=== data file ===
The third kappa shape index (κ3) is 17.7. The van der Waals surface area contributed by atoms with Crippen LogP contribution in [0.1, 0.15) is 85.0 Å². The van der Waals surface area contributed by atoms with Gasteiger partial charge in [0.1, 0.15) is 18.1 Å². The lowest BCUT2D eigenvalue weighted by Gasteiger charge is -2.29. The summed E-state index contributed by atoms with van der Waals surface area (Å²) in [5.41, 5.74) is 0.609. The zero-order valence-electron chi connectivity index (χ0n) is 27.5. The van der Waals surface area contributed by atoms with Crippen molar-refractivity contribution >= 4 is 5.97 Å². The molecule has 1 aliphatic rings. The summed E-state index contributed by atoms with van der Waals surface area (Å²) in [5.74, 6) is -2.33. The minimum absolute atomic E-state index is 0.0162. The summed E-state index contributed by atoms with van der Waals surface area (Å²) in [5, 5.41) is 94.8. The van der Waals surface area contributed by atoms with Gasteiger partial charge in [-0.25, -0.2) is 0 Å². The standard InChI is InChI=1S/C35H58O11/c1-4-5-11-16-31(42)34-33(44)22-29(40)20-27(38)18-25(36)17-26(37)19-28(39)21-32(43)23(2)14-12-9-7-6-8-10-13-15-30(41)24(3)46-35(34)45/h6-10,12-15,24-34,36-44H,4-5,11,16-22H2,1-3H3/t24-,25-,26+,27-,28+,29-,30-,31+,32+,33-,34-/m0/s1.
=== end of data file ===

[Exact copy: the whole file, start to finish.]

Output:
The third kappa shape index (κ3) is 17.7. The van der Waals surface area contributed by atoms with Crippen LogP contribution in [0.1, 0.15) is 85.0 Å². The van der Waals surface area contributed by atoms with Gasteiger partial charge in [0.1, 0.15) is 18.1 Å². The lowest BCUT2D eigenvalue weighted by Gasteiger charge is -2.29. The summed E-state index contributed by atoms with van der Waals surface area (Å²) in [5.41, 5.74) is 0.609. The zero-order valence-electron chi connectivity index (χ0n) is 27.5. The van der Waals surface area contributed by atoms with Crippen molar-refractivity contribution >= 4 is 5.97 Å². The molecule has 1 aliphatic rings. The summed E-state index contributed by atoms with van der Waals surface area (Å²) in [5.74, 6) is -2.33. The minimum absolute atomic E-state index is 0.0162. The summed E-state index contributed by atoms with van der Waals surface area (Å²) in [5, 5.41) is 94.8. The van der Waals surface area contributed by atoms with Gasteiger partial charge in [-0.25, -0.2) is 0 Å². The standard InChI is InChI=1S/C35H58O11/c1-4-5-11-16-31(42)34-33(44)22-29(40)20-27(38)18-25(36)17-26(37)19-28(39)21-32(43)23(2)14-12-9-7-6-8-10-13-15-30(41)24(3)46-35(34)45/h6-10,12-15,24-34,36-44H,4-5,11,16-22H2,1-3H3/t24-,25-,26+,27-,28+,29-,30-,31+,32+,33-,34-/m0/s1.